The prosecutor told the jury she will testify that in 2003, she asked to stay at his house after she left home following a fight with her mother.

He let her live there, but forced sex upon her. She complied, fearing his powers, Zambonini said.

When she had his child and asked him for child support he threatened to kill her, the prosecutor said.

A second woman is expected to testify that he had sex with her during healing.


related story in the Toronto Sun:


11 Dec 2007

Jehovah's Witnesses Cover Up Child Molestation

by Burt Noyes
Sunday, December 9, 2007

How about those nicely dressed Jehovah's Witness families going through your neighborhood passing out Watchtower magazines and urging you to "study the Bible" with them?

That family-friendly image they present is a tremendous facade behind which are tolerated some of the most vile acts of deviancy known to man.

I was raised a JW and left in 1998. One of issues that got me to start re-evaluating my faithfulness to the JW organization was their insistence on covering up the many instances of child molestation that occur in their organization.

Like many other religions and cults, the JW's rely on their squeaky clean image to attract new followers, and any publicity regarding their child molestation problem would make bringing new people into their cult very difficult.

From my personal experience, I would say that the hundreds of JW molestation cases that have been publicized are just the tip of the iceberg, and I will go further in saying that every single JW elder and every congregation of JW's has covered up at least one child molestation case for the sake of their image and reputation.

NBC publicized the JW child molestation problem in late November, 2007. The case centered on Frederick McLean [pictured above], a JW and fugitive from justice for at least 17 counts of child sexual abuse in califronis.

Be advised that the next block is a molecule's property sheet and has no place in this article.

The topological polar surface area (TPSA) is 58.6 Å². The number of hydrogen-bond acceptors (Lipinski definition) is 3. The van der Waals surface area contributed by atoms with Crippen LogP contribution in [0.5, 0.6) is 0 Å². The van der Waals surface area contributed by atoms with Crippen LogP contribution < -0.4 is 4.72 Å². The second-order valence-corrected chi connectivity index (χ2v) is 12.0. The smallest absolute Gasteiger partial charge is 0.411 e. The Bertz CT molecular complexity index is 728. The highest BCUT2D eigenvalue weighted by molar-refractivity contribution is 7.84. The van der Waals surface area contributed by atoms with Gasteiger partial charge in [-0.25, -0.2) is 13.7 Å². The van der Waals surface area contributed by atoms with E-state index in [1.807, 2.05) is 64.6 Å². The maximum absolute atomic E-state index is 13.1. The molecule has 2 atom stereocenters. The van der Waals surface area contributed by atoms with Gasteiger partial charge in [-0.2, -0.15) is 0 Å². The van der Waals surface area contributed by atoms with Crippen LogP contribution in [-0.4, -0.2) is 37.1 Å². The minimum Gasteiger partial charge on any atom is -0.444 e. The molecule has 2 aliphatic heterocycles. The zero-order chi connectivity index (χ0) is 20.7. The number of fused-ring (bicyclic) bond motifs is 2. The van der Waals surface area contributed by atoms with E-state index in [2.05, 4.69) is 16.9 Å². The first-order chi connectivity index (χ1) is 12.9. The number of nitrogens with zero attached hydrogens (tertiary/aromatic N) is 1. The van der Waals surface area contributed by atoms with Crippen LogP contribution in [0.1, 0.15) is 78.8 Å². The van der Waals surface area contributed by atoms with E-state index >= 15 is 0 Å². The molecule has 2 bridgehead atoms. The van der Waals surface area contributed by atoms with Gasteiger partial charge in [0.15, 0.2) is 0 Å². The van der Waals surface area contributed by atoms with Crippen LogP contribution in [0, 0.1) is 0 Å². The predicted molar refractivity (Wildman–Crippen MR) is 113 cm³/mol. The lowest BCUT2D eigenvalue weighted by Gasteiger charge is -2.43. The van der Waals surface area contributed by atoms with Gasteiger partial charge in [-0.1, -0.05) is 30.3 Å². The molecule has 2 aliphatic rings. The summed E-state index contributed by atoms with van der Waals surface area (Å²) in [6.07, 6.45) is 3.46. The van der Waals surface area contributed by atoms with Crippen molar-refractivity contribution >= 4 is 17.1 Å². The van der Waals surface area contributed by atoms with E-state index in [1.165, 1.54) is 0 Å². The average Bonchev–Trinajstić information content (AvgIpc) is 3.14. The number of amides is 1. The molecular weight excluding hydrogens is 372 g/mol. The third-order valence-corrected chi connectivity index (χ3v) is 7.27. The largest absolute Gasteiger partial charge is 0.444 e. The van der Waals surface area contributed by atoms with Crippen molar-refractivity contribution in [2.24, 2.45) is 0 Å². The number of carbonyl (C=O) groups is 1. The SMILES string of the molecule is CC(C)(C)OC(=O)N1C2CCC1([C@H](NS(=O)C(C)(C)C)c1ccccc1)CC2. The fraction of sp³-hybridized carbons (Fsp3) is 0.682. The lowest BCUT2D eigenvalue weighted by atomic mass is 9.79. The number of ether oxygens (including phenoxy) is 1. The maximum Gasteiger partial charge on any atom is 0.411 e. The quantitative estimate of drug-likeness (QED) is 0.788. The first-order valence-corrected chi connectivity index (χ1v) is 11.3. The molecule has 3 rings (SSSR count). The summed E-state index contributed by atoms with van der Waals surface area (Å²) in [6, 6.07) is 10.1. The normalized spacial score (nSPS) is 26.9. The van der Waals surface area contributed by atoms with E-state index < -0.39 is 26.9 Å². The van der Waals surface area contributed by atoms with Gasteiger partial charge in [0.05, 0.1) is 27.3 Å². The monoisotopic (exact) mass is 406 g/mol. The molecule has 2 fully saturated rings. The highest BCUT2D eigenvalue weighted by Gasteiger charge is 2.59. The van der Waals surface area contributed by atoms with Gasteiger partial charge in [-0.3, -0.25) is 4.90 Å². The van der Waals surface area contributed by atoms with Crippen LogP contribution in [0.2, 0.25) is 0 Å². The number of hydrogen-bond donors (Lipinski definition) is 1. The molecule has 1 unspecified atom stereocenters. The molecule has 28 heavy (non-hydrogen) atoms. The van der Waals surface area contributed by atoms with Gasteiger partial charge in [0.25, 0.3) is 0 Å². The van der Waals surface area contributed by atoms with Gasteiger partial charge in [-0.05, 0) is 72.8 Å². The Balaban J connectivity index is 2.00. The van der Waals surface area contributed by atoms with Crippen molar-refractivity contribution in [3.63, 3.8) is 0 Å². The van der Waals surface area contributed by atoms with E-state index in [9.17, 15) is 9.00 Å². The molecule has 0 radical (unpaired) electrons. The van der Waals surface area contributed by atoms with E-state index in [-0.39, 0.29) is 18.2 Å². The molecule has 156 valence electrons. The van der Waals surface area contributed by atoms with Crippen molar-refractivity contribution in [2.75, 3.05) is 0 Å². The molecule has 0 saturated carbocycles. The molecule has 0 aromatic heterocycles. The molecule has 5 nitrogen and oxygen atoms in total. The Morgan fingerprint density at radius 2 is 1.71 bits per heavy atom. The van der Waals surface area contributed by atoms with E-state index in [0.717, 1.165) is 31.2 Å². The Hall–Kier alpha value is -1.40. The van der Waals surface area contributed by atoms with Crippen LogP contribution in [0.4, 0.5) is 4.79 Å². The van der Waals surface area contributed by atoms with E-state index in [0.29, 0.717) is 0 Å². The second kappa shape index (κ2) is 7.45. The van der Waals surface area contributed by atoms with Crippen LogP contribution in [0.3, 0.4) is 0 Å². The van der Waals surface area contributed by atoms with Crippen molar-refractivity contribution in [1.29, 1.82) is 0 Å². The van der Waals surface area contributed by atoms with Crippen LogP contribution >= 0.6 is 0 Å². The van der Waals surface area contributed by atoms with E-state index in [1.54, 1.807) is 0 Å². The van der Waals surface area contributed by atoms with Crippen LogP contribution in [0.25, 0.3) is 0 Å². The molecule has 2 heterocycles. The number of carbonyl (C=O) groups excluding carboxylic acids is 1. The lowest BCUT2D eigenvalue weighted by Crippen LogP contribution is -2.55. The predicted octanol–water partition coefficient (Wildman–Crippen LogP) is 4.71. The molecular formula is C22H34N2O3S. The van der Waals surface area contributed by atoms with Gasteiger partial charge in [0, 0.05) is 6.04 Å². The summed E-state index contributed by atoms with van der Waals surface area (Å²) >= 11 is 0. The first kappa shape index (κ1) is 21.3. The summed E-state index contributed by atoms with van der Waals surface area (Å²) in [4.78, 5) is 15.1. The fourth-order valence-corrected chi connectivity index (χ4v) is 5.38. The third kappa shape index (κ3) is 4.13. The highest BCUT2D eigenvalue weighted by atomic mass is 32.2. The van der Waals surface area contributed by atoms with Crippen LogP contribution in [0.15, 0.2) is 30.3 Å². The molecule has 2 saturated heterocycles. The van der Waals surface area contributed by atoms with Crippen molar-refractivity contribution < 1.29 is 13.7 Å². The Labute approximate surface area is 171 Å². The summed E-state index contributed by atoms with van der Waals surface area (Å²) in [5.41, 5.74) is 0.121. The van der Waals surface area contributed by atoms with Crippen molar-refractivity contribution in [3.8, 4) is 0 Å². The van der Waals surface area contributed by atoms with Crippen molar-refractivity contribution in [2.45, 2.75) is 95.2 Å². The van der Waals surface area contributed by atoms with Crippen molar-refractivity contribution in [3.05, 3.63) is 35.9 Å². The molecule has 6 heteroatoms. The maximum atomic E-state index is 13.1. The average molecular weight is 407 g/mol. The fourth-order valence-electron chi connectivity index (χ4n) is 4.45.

The JW's believe that as the only God-approved organization on earth, the pastoral/ministerial authority granted them by their false god is a higher authority than that of the State.

Hence, the JW's believed for years that child-molestation cases should be handled in-house, leaving the perpetrators free to find more victims. And believe it or not, to privately warn parents in the congregations of the potential danger to their children was highly discouraged, if not permitted at all.

A quick examination of the JW's would lead you to conclude that they are not a child-friendly religion:

*Blood transfusions for children are not permitted, even when the child's life is in grave danger

*Playing with non-JW children, wearing certain haircuts, and listening to modern secular music is highly discouraged

*Children are not allowed to celebrate their own birthdays, Christmas, Easter, or Halloween.

*Participating in school sports, clubs, proms, summer camps is highly discouraged.

*Until very recently, JW teenagers were highly discouraged from going to college or furthering their education beyond high school, in many cases not even being allowed by their parents to take the SAT's

*Patriotic activities like saluting the flag, singing the national anthem, participating in Scouts or other community volunteerism, and joining the military and voting is prohibited.

Not surprisingly, a cult as hostile to the outside world as the JW's are has a lot of home schoolers, which further isolates their kids from any contact with the real world. (This is not a reflection on the many fine Christian families that home school their children.)